I am building a JavaScript script that reads binary HGT files - as generated by the SRTM - and converts the data into bitmaps viewable in your browser.

You can try out the script and view the source code of a preliminary version on GitHub:


The app seems to be reading the elevation data correctly, but the numbers are huge ( over 20>). See the demo which shows the first 50 heights of the file. In this case, the demo shows the southern tip of Point Reyes near San Francisco CA.

The SRTM 'Quickstart Guide' says:

Heights are in meters referenced to the WGS84/EGM96 geoid

I cannot find a definition or explanation for what this exactly means. Nor have I found any JavaScript code that could be used to convert the 16 bit integer HGT data into something like meters of elevation above or below sea level.

  • Welcome to Gis.SE. Have you looked at gis.stackexchange.com/questions/43743/… - in particular that the heights are big endian? – BradHards Mar 21 '14 at 3:31
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    this post could also help once you've solved the big endian issue. gis.stackexchange.com/questions/11672/… – radouxju Mar 21 '14 at 6:37
  • @BradHards Bingo! I was thrown off by the geoid thing. I imagined it was some complex GIS equation thingy. I guess it just means 'imagine a sea level where you are'. Anyway, I found a way to switch the ends. New rev of the app will be up shortly - with this issue solved – Theo Mar 21 '14 at 22:13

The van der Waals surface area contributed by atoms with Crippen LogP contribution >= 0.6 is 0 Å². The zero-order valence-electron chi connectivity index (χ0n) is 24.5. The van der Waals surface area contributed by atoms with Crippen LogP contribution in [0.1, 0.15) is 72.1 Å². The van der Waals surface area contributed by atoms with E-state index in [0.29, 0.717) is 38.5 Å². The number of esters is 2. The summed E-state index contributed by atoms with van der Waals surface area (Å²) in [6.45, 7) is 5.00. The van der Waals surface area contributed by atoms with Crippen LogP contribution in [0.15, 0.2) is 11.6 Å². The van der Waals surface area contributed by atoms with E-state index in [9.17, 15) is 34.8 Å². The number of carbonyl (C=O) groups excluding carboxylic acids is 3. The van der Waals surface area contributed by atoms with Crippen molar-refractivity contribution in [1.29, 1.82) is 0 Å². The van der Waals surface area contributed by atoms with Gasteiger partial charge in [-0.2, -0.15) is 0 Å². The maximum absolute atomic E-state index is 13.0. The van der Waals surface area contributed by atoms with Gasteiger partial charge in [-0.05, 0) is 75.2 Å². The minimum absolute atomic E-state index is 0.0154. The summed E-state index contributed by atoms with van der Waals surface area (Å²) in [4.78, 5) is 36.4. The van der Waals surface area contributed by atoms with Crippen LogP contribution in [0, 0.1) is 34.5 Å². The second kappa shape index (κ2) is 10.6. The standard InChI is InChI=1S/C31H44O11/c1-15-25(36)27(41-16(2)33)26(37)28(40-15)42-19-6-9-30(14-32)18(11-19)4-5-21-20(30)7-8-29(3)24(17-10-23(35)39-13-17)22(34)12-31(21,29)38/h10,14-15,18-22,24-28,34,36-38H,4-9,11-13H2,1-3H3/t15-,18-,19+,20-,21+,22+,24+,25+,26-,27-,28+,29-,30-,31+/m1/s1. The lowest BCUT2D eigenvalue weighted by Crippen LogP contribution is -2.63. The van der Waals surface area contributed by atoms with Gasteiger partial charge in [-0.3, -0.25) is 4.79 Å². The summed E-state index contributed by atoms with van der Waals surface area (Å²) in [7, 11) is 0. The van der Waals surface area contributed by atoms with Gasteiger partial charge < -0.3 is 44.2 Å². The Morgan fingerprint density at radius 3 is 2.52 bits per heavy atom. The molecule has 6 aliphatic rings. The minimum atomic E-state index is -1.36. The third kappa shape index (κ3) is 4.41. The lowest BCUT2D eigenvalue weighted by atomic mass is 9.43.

• @radouxju Thanks for the link. Some good suggestions. I am already a GDAL user and think it's terrific. In this case, however, the issue is about building a new 3D app - one that works in your browser - with code any beginner coder can tweak - accessing heightmaps for the entire globe. The first generation is already up on GitHub: jaanga.github.io/terrain – Theo Mar 21 '14 at 22:15

From the comment discussion:

There are a range of issues discussed in previous questions:

It is particularly important to note that HGT file format is a pretty raw format, essentially just 16 bit integer values. However reading those values as 16 bit integer values on many machines will treat them as little endian format, while the actual format is big endian.

One option would be to read them as pairs of bytes, and bit shift / add.


A new revision of the app is up on GitHub with the big endian byte swap issue dealt with. See:

Read HGT Files R2.

@BradHards pointed me in the right direction.

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